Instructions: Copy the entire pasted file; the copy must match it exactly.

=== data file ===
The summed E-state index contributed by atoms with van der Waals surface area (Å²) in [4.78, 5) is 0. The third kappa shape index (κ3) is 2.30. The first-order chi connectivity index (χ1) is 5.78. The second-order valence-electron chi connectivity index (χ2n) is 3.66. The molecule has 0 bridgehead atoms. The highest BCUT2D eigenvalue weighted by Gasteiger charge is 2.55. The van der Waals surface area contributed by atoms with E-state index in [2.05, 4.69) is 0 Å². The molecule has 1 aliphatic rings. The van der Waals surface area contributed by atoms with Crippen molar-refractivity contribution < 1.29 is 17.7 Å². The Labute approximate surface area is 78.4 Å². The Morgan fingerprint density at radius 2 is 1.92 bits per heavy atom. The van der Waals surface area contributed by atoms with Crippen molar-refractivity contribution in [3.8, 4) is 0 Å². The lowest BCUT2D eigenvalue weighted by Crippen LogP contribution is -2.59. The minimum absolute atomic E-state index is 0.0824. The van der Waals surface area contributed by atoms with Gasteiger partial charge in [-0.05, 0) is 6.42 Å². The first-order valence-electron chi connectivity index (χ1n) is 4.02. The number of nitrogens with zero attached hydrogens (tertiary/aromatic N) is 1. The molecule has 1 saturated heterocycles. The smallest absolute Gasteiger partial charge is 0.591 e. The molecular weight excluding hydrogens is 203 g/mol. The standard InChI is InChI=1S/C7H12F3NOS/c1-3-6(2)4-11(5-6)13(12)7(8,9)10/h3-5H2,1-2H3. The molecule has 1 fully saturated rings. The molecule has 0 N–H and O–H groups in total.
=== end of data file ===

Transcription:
The summed E-state index contributed by atoms with van der Waals surface area (Å²) in [4.78, 5) is 0. The third kappa shape index (κ3) is 2.30. The first-order chi connectivity index (χ1) is 5.78. The second-order valence-electron chi connectivity index (χ2n) is 3.66. The molecule has 0 bridgehead atoms. The highest BCUT2D eigenvalue weighted by Gasteiger charge is 2.55. The van der Waals surface area contributed by atoms with E-state index in [2.05, 4.69) is 0 Å². The molecule has 1 aliphatic rings. The van der Waals surface area contributed by atoms with Crippen molar-refractivity contribution < 1.29 is 17.7 Å². The Labute approximate surface area is 78.4 Å². The Morgan fingerprint density at radius 2 is 1.92 bits per heavy atom. The van der Waals surface area contributed by atoms with Crippen molar-refractivity contribution in [3.8, 4) is 0 Å². The lowest BCUT2D eigenvalue weighted by Crippen LogP contribution is -2.59. The minimum absolute atomic E-state index is 0.0824. The van der Waals surface area contributed by atoms with Gasteiger partial charge in [-0.05, 0) is 6.42 Å². The first-order valence-electron chi connectivity index (χ1n) is 4.02. The number of nitrogens with zero attached hydrogens (tertiary/aromatic N) is 1. The molecule has 1 saturated heterocycles. The smallest absolute Gasteiger partial charge is 0.591 e. The molecular weight excluding hydrogens is 203 g/mol. The standard InChI is InChI=1S/C7H12F3NOS/c1-3-6(2)4-11(5-6)13(12)7(8,9)10/h3-5H2,1-2H3. The molecule has 1 fully saturated rings. The molecule has 0 N–H and O–H groups in total.